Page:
Outdoor Winter Hazards

Oh, the weather outside is frightful! Whether you have a couch potato or a snow dog, it is important to be aware of outdoor winter hazards! Now that winter is here; we decided that it would be important to share some great safety tips.

Although most people recognize the signs of a cold dog-like paw lifting or shivering- your pet may also be trying to tell you they are cold by whining or appearing anxious. Did you know that dogs can get frostbite? Frostbite can happen anytime it is cold because the body naturally responds by pulling blood from extremities to keep vital organs warm – which is why tiny toes, ears, and tails are most commonly impacted by frostbite. Watch your pet for any signs such as skin discolouration, blisters, swelling, or pain when you touch the body part. In addition to frostbite, the cold weather also puts your dog at risk of hypothermia. Hypothermia can happen anytime your dog is outside for an extended period in freezing temperatures, especially if they are wet during these cold temperatures. Early signs of hypothermia may include muscle stiffness, lethargy or general weakness. Severe hypothermia is life-threatening, so it is important to recognize first signs!

One option for your animal is winter gear! It is critical to keep an eye on their feet for more reasons than one. In addition to dog feet being more sensitive to the cold and snow, they can also be irritated by the sand/salt spread on the streets and sidewalks. For this reason, many people choose to put boots on their dogs. It is essential to make sure that the boots are properly fitted and are adequately waterproof for Winnipeg winters. One way to get your dog used to wearing booties is to put them in baby socks when they are in the house so that they get used to something on their feet. If your dog won’t allow boots, or you chose not to have them wear boots, ensure that you are checking their feet regularly when out for walks and cleaning them off after walks (as salt can not only irritate their skin/pads but could be toxic if ingested).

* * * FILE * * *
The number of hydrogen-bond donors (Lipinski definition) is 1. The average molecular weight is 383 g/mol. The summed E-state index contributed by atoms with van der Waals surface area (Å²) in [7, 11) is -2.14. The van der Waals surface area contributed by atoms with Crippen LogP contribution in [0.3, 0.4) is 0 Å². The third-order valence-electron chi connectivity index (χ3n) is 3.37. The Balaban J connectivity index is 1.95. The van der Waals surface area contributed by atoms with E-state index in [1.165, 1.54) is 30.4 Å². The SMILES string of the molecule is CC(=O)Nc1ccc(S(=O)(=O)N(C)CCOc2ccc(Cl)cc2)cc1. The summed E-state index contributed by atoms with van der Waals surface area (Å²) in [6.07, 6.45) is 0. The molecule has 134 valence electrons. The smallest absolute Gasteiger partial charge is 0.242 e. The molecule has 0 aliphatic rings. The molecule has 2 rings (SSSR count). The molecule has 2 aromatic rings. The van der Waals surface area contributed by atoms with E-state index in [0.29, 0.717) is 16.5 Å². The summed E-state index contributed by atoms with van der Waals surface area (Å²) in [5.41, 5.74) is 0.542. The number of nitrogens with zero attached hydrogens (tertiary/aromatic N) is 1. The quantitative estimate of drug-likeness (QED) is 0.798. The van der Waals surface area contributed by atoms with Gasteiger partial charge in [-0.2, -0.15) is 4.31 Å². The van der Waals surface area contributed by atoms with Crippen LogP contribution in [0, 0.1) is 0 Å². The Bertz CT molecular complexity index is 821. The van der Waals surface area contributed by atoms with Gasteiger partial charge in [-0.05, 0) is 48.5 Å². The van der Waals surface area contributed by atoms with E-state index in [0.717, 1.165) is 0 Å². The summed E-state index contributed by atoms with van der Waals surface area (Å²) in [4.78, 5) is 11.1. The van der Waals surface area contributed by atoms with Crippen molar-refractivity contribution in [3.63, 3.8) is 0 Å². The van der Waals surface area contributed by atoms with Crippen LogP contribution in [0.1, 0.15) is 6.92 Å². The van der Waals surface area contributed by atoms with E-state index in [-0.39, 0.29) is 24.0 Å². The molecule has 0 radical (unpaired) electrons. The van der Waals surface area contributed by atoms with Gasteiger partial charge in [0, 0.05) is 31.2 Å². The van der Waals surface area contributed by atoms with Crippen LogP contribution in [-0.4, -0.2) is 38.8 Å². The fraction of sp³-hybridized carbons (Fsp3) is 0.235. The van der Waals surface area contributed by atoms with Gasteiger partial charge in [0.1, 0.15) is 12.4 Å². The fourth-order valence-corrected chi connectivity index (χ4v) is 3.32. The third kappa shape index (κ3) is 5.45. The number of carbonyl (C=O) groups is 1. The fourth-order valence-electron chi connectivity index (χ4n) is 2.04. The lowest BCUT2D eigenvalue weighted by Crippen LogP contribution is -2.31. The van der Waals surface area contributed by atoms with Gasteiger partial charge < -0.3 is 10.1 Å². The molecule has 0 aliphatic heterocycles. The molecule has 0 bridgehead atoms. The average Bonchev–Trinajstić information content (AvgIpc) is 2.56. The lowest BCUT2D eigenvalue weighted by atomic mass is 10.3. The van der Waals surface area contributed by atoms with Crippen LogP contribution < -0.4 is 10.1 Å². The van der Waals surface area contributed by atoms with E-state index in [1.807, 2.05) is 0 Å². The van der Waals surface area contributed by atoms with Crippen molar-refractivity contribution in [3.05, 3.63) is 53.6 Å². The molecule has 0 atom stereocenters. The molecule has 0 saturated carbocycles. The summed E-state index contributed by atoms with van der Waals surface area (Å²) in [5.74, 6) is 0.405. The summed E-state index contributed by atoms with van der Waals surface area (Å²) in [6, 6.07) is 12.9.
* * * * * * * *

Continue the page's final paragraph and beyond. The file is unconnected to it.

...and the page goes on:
Jackets are also important for many dogs in the winter. Apart from looking adorable, many dogs need the extra warmth of a coat. Short haired breeds such as French Bulldogs, Miniature Pinschers, Chihuahuas, Grey Hounds (and many more) should wear jackets, as they tend to get colder much faster than other breeds because of their coats. Same goes for any short-legged breeds, such as Corgis, Dachshunds or Basset Hounds because of their proximity to the ground. It is also suggested that puppies, senior dogs, or any dogs who suffer from kidney or heart issues wear a jacket or sweater to give them extra protection from hypothermia. When dressing your dog in a jacket, it is important to watch for any behaviour changes or signs of overheating, such as panting. However, it is also important to note that large breed dogs (especially those with double coats) such as Huskies, Saint Bernards, Border Collies or German Shepherds, do not need sweaters/jackets because their natural coats keep them warm in winter.

Don’t forget, winter snuggles with your furry friend are the best way to stay warm!

Written by Centennial Animal Hospital

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Water Intoxication

Water Intoxication in Dogs

Does your dog like to play in the water? Too much of a good thing can be dangerous, so look out for water intoxication!Water intoxication, also known as hyponatremia is a relatively rare but potentially fatal condition that is most commonly seen in dogs that love to play in the water. Water games that involve retrieving items or diving into pools to catch toys can cause them to ingest large quantities of water very quickly. It can also happen when they “catch” pressurized water from sprinklers or hoses.Excessive amounts of water cause the body to lose sodium. The body's cells begin to fill with water and swell. If the cells in the brain swell, it can affect the central nervous system which can be fatal.Symptoms include:loss of coordination lethargy bloating vomiting glazed eyes excessive salivation difficulty breathing seizures comaWater intoxication progresses quickly so if your pet has been playing in the water and begins to show any of the signs mentioned above, it's crucial to seek veterinary care immediately to save your dog's life.Treatment of water intoxication typically includes IV delivery of electrolytes, diuretics and drugs to reduce brain swelling. With aggressive veterinary care, some dogs are able to recover, but sadly, many do not.It's important to closely watch dogs that are very active in water and ensure they take regular breaks in between playing. Be especially careful on days when the water is rough. If your dog empties their water bowl after playing hard or exercise, ensure they are rested before refilling the bowl.Familiarize yourself with the symptoms of water intoxication to keep your furry family member safe!If you have any questions or concerns, please contact us at 204-269-8162 or by email at info@centennialanimalhospital.com.Written by Centennial Animal Hospital

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